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To read comments to this article, go here
SCO Files a Request to Submit for Decision in IBM Case ~pj
Friday, June 15 2012 @ 11:21 AM EDT

Once again, SCO asks the court to let it go forward or at least render a decision on whether or not its case against IBM can get out of the mud and go to trial.

I can't tell you how much I look forward to more SCO highjinks.

NOT.

I look forward to it about as much as IBM and the judge and probably Boies Schiller, who isn't getting paid unless they ... hahaha... win. And unless they win, after the Oracle debacle, I'm afraid they will lose their standing in the league. And you? You can't wait, I'm guessing? Nope? Well, who then? Mr. Ralph Yarro, I presume? Here's a recent, slanted article in the Salt Lake Tribune, where SCO mysteriously is said to be the owner of UNIX once again, just like in their legal fantasy league of long ago.

Does the picture of Ralph Yarro in that article look like the guy in the red shirt and the misleading signs in this story we did in 2003?

Here's part of what Tom Harvey reverently wrote about Yarro and SCO in the Salt Lake Tribune:

But in 2004 Yarro and Canopy bitterly parted ways and fought over his ouster in competing lawsuits. Yarro ended up as the single largest shareholder of The SCO Group, a Canopy company that held the rights to the Unix computer operating system.

In 2003, SCO filed an infamous lawsuit against IBM, accusing it of contract violations for allegedly using SCO’s Unix operating system as the basis for changes that made the Linux operating system a viable competitor. SCO was accused of launching an attack on the open-source community that backed Linux and Yarro was roundly vilified. The lawsuit remains pending but SCO eventually ended up in bankruptcy court, where it still remains today. Unix was sold to another company.

In the mid-2000s, Yarro also was known for his extensive anti-pornography campaign.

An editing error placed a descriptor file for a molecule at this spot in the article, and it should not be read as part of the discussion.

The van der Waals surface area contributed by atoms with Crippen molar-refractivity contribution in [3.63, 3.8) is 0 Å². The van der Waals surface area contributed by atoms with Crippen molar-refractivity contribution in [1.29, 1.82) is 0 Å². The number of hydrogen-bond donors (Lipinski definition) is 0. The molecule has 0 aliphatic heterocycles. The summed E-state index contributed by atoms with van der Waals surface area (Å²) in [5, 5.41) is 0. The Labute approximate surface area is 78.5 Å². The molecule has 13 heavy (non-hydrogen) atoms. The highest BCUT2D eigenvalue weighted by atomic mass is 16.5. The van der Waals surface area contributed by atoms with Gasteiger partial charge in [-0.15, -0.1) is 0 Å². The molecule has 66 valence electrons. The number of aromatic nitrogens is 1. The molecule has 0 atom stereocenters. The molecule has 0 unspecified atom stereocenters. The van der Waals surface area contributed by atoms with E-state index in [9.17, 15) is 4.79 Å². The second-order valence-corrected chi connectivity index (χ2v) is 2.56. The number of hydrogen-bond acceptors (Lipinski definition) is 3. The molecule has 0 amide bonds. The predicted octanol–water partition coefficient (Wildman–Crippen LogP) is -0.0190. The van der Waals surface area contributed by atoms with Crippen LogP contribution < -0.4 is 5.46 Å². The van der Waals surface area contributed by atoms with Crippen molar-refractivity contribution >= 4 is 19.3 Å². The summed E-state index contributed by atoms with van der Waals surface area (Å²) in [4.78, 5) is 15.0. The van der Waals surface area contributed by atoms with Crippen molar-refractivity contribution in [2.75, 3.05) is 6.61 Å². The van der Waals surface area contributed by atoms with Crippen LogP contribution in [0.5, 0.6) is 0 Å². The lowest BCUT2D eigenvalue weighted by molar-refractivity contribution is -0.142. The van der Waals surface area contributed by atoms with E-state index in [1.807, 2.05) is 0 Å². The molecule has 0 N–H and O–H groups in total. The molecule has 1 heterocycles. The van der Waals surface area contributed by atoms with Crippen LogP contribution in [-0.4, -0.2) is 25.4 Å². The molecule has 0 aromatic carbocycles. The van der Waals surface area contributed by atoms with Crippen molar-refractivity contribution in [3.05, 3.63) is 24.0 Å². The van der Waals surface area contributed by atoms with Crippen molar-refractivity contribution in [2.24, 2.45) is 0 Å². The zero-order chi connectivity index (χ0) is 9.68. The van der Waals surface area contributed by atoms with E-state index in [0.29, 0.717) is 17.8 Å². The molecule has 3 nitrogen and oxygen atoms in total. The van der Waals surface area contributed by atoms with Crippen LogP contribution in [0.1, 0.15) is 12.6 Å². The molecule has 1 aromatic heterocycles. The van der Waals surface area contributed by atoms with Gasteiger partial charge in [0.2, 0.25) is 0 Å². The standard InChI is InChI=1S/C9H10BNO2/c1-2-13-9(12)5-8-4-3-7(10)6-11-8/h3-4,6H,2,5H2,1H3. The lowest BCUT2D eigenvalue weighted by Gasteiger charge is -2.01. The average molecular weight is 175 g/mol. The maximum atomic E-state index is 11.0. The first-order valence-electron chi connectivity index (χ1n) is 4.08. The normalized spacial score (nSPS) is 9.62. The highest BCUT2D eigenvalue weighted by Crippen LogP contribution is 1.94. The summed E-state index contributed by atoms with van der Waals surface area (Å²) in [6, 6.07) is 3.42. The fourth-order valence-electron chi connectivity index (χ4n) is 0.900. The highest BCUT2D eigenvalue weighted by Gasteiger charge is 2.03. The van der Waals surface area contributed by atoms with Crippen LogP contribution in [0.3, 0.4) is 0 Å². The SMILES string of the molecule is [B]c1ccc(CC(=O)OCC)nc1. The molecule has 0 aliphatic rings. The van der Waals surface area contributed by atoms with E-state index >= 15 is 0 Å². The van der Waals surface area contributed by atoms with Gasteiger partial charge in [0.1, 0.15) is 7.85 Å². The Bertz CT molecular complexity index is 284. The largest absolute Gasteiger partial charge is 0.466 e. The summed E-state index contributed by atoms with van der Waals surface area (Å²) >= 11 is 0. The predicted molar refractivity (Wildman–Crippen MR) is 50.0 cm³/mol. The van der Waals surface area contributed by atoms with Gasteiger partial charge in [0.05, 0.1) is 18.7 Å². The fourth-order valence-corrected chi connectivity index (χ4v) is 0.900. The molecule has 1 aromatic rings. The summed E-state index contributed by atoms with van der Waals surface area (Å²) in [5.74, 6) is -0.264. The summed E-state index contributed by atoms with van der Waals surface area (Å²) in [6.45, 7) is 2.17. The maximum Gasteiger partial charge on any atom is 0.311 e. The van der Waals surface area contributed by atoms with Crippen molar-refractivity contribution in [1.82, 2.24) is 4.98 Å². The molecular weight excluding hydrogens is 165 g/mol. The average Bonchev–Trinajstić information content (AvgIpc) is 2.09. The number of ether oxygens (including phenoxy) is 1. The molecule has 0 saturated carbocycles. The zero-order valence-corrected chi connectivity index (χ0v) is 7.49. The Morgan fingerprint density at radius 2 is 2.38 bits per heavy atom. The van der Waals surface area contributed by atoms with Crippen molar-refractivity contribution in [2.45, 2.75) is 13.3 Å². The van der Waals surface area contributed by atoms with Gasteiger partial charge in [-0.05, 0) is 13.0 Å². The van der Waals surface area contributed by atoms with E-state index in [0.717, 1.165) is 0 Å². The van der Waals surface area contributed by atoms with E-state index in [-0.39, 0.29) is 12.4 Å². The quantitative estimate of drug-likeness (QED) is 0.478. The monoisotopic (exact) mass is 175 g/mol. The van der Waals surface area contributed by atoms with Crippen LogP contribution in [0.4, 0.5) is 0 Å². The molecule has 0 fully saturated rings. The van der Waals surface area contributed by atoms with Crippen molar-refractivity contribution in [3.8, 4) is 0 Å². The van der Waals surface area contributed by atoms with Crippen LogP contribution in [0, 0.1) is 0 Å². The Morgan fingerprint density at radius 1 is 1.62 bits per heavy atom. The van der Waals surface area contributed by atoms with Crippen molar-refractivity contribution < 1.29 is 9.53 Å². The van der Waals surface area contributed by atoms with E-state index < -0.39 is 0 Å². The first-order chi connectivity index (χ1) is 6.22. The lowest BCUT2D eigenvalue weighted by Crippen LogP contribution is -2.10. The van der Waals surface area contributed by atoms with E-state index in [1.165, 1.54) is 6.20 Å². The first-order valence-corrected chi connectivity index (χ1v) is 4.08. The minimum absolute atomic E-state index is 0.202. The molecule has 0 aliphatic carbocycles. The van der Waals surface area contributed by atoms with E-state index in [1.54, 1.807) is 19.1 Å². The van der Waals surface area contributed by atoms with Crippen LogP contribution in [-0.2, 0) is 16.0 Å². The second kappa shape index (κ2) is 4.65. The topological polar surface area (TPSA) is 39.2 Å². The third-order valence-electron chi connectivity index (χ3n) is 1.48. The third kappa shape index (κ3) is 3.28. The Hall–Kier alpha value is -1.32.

Some of us, of course, think the SCO legal antics were pornography of a sort.

Harvey makes it sound like the Yarro/Canopy litigation resulted in a win for Yarro, since he got all those yummy shares in SCO. Stop and think, people. Canopy didn't just fall off a turnip truck. It accurately forecast the value of those shares, I'd say. And it was a settlement, not a win at trial.

And notice that there is no mention in the article of the SCO v. Novell lawsuit, which Novell won, and which firmly rejected SCO's claim to ownership of UNIX copyrights. What SCO had is the code and the right to license it, and any UnixWare code it wrote after 1995, and only in their dreams is that the same thing as UNIX. It sold that on, even. Novell owns UNIX copyrights, and the X Group owns the trademarks.

Anyway, my point is, Yarro is the single largest shareholder in SCO, the lucky duck. The trustee in bankruptcy more or less aced him on getting any moolah repaid on the loan it gave SCO to keep litigating, some $2 million plus, and his SCO shares are worth nothing unless the IBM case is a winner for SCO, so that's who might be interested in going forward, I'm guessing.

If you are curious about that litigation with Canopy, we covered that smarmy mess too here. Wear a bib and have a trash can handy, in case you suddenly feel the urgent need to throw up. Harvey of the Salt Lake Tribune forgot to mention something about the Canopy case that you'll bump into if you read up on it. Two people died.